A logical refinement of 5 is to keep the distribution of math formula constant, and to restrict to cases where math formula This is

display math( eqn 6)

restricted to the aforementioned set. This is easy and quick to sample from by rejection sampling. We do not do this ourselves in the following analysis because we have already constructed a prior that has a high chance of producing parameters in this region. However, restricting could be an alternative approach if constructing such a prior were infeasible otherwise.

The restricted prior also has the attractive property that the marginal distribution of math formula is the same under all models except k = 0, so we are equally willing to entertain density dependence effects at different time lags, and we have not unintentionally biased our model prior towards small k, since the prior probability of a model where carrying capacity is defined is the same for all k > 0.

Prior selection

To perform a full Bayesian analysis and fit of this model, we need to specify a prior for each parameter that is not directly specified by the model itself.

We give a uniform prior to k, over {0,…,5}. We believe it is implausible that density dependence effects could operate on a longer timescale than this. In particular, the hypotheses that we wish to assess are only concerned with density dependence up to second order. Our prior gives no preference to one time lag over another in this range, so that we can assess the evidence provided by the data in favour of each model. This is similar to a Bayes Factor, which can be used to compare the fit of different models Kass & Raftery (1995).

An improper inverse gamma (0,0) prior is assigned to math formula. This is mostly for reasons of Bayesian conjugacy – the rate of learning is high for this parameter, and the prior shape makes little difference.

The distribution of math formula might not be specified by the model (depending on k – if k = 2 for example, then we need to specify the distribution of math formula and math formula, and the model gives us the distribution of math formula). To have a consistent likelihood across all models, we consider the observed likelihood function math formula as a (density) function of math formula and treat it as our prior. Naturally, we do not count it twice, so it is removed from the likelihood, as well as those systemic terms relating to the evolution of math formula. Thus, for all models, the first model-driven term in the likelihood is math formula. The final parameter that requires a prior is b, but we must remember to take account of Lindley's paradox before we make our choice.

Particle Learning

We use a Particle learning method Carvalho et al. (2010) combined with Reversible Jump MCMC Green (1995) to produce a sample from the posterior for each simulation. The algorithm can be summarised thus (full R code available as an online appendix to this paper):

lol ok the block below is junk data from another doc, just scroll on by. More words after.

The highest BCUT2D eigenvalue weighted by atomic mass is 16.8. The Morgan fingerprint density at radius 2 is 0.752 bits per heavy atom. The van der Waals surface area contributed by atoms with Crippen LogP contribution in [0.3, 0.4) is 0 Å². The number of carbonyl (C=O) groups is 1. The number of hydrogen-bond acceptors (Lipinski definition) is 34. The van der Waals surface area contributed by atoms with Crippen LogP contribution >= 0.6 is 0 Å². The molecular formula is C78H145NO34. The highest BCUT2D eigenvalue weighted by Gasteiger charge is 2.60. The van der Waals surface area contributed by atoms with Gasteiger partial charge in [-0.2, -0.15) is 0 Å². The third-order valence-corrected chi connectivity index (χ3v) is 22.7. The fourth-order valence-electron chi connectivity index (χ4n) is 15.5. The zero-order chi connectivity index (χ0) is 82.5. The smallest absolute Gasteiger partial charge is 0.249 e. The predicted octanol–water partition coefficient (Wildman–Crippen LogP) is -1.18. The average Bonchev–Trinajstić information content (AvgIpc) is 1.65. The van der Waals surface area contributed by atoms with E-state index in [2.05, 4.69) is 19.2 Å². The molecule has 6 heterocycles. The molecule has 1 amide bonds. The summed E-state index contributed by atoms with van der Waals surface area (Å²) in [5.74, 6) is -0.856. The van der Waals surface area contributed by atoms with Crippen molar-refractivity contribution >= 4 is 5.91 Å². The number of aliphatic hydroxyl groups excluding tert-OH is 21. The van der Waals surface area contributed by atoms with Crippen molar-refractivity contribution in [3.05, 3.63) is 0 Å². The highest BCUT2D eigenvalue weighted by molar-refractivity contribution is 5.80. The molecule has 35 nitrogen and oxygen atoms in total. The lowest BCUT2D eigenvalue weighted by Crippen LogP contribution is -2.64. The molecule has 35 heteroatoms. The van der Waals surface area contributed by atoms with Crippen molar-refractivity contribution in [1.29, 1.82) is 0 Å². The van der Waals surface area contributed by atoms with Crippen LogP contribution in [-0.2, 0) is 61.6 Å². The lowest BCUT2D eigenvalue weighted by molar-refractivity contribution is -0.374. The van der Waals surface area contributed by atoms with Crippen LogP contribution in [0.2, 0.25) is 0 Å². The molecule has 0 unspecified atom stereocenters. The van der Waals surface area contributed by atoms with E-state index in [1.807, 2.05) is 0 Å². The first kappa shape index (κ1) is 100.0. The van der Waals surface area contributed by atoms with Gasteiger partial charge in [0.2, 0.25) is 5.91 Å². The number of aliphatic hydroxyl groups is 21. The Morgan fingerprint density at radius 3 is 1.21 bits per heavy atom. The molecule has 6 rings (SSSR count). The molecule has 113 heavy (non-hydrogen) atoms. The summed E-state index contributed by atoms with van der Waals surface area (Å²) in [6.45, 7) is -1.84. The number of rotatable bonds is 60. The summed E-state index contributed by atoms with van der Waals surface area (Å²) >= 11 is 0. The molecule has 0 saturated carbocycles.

1. Produce an initial sample of N ‘particles’ math formula, each of which consists of a value for k, b, σ and math formula drawn from their respective priors.
  2. To update from time t to time t+1, first calculate for each particle its predictive accuracy
    display math
    This behaves as the incremental weight for that particle.
  3. Resample the particles with replacement, sampling each with probability proportional to math formula for that particle.
  4. For each particle, sample a value of math formula from math formula.
  5. Update the values of k and b for each particle by sampling from the equilibrium distribution of the update detailed in Troughton & Godsill (1997).
  6. Repeat steps 2–5 until t = T.

This produces a weighted sample from the posterior distribution of models, parameters and hidden states. We are also able to chart the posterior as it evolves over time, as more data are added.

Simulation Setup

Before we look at observed abundance data, we analyse some simulations of populations which follow the specified dynamics. We have twenty simulated data sets. Ten have the parameters k = 1, b = (0·5,−0·5). These will be referred to as set (1). The remaining ten have parameters k = 2, b = (0·5,−0·1,−0·4) and comprise simulation set (2). All simulations share the parameter σ = 0·05, and math formula were chosen to have mean 0·1 after centring. Both series have 500 years of data (this is considerably longer than the real survey, so we can see how much we can expect to learn about the model parameters in the future). We consider five prior choices for b:

  1. Independent Normal, variance 5 (primarily as an illustration of Lindley's Paradox).
  2. Independent Normal, variance 1 (a baseline for comparison).
  3. Multivariate Normal with covariance matrix from the modified version of 5, and math formula.
  4. A shrinkage-inspired prior. Shrinkage is a recurring theme when trying to predict normally distributed data. The central idea, as first exhibited in Stein (1955), is to reduce the prior variance of parameters corresponding to the mean of said distribution (i.e. to 'shrink' towards a certain value). Shrinkage offers improved (in mean squared error terms) prediction at the expense of parameter bias. In the spirit of this, our fourth prior is Normal with covariance matrix based on ( eqn 6):
    display math(eqn 7)
    and again math formula.
  5. As (4), but with smaller variance ascribed to later components of b:
    display math(eqn 8)
    d is suitably defined so that the sum of variances of math formula is math formula. In fact, under this restriction
    display math
    in (eqn 8) for k ≥ 1. Notice that both priors (4) and (5) have the same total variance for b, as long as k > 0. This is deliberate, as discussed earlier.